Risk Factors for an Outbreak of Leptospirosis in California Sea Lions (Zalophus californianus) Stranded in California in 2004
IAAAM Archive
Stephanie Norman1; Ronald DiGiacomo1; Frances M.D. Gulland2; Scott Meschke3; Gina Ylitalo4
1Department of Epidemiology, School of Public Health and Community Medicine, University of Washington, Seattle, WA, USA; 2The Marine Mammal Center, Marin Headlands, Sausalito, CA, USA; 3Department of Environmental Health and Occupational Medicine, School of Public Health and Community Medicine, University of Washington, Seattle, WA, USA; 4Northwest Fisheries Science Center, NOAA Fisheries, Seattle, WA, USA


Leptospirosis, caused by the spirochaete bacterium Leptospira, is recognized as an emerging zoonotic infectious disease that affects many species of mammals, including humans. Infection results in disease manifestations that range from mild subclinical infection to a severe syndrome of multiple organ infection with high morbidity and mortality.1 Outbreaks of leptospirosis have been reported in California sea lions (Zalophus californianus) since 1970.2 Although the transmission cycle between terrestrial animals and sea lions is unknown, outbreaks in California sea lions have been correlated with increased incidence of leptospirosis in domestic dogs in the vinicity.3 Leptospirosis in sea lions has been observed to be cyclical, with significantly higher prevalence occurring every 3-4 years.4 Such a peak occurred in 2004, when an unusually large number of sea lions with leptospirosis stranded in northern and central California. The goal of the present study was to identify demographic and environmental risk factors for leptospirosis in California sea lions that stranded in 2004, using a Geographic Information System (GIS), to help reveal potential sources of infection.

Cases were defined as animals having one or more of the following: a California sea lion that stranded alive or dead in California in 2004, with either a serum MAT titer of >1:200 to one or more Leptospira serovars, clinical signs (i.e., severe depression, and either one or more of the following: excessive thirst, anorexia, and tucked-up posture5), abnormal serum chemistry (blood urea nitrogen >100 mg/dl, mean phosphorus levels greater than calcium, and creatinine >1.0 mg/dl), gross necropsy findings indicative of leptospirosis (i.e., marked swelling of the kidneys, loss of differentiation between the renule medullae and cortices, pale tan colored cortices and/or swollen, friable livers and severe gastric ulceration)4, histopathologic lesions consistent with leptospirosis, culture or PCR resulting in detection of leptospires. Controls were defined as: a California sea lion stranded alive or dead in 2004 in California with a <1:200 titer for any Leptospira serovar and negative for any other diagnostic or clinical findings as described for cases.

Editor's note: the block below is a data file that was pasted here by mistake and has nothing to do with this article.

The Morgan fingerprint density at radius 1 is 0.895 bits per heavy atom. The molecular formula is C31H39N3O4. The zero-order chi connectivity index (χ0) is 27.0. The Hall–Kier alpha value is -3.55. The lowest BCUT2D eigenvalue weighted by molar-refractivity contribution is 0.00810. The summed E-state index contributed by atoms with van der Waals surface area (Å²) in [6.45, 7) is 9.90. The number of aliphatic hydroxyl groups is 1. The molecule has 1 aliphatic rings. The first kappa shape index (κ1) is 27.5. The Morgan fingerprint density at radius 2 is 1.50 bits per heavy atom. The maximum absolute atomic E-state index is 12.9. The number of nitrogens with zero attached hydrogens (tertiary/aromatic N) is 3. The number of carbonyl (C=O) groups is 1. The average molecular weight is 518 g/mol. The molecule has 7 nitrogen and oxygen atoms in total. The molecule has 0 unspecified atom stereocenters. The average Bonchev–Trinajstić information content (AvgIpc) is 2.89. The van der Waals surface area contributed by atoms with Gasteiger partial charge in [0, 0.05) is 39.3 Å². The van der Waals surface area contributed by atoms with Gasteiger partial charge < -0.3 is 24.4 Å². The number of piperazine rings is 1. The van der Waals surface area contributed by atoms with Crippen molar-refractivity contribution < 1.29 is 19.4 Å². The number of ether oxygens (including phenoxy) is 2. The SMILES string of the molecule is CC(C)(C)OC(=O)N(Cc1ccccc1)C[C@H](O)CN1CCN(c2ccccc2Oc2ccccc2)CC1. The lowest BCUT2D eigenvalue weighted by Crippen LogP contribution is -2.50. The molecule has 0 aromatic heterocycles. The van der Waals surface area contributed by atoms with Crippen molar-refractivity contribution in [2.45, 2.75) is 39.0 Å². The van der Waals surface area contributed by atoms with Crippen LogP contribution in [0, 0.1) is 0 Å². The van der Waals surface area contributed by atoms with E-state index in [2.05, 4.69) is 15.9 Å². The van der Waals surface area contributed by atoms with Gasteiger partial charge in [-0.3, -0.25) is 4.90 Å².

Potential risk factors for leptospirosis were determined using a GIS: age class, sex, stranding location (county) and season, county subdivision human population density (surrogate for exposure to rats), county cattle density (cattle population divided by county farmland area), 1971-2000 mean annual rainfall, 2004 mean annual rainfall, proximity to any freshwater body, and proximity to a dog park (surrogate for exposure to dogs).

A total of 462 individual California sea lions stranded (multiple strandings of individual animals and fetuses were excluded) in 2004, of which 315 were positive for leptospirosis and 147 were negative. A significantly greater proportion of cases were male (79%), juveniles (86%) or subadults (57%) (p<0.001) compared to controls. Cases were located significantly closer to freshwater sources and dog parks, in areas of less mean monthly precipitation by watershed (1 month prior to the stranding), in counties of higher cattle and human population density, and stranded more often in the summer and autumn months, than controls (p<0.001).


The authors thank The Marine Mammal Center staff and volunteers for their help, and Mark Lowry from NOAA/Southwest Fisheries Science Center, for use of his 2004 sea lion census data.


1.  Levett PN. 2001. Leptospirosis. Clin Microbiol Rev 14: 296-326.

2.  Vedros NA, Smith AW, Schonewald J, Migaki G, Hubbard RC. 1971. Leptospirosis epizootic among California sea lions. Science 172: 1250-51.

3.  Ward MP, Glickman LT, Guptill LF. 2002. Prevalence of and risk factors for leptospirosis among dogs in the United States and Canada: 677 cases (1970-1998). J Am Vet Med Assoc 220: 53-8.

4.  Gulland FMD, Koski K, Lowenstine LJ, Colagross A, Morgan L, Spraker T. 1996. Leptospirosis in California sea lions (Zalophus californianus) stranded along the central California coast, 1981-1994. J Wild Dis 32: 572-80.

5.  Dierauf LA, Vandenbroek DJ, Roletto J, Koski M, Amaya L, Gage LJ. 1985. An epizootic of Dieptospirosis in California sea lions. J Am Vet Med Assoc 187: 1145-48.

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Stephanie A. Norman

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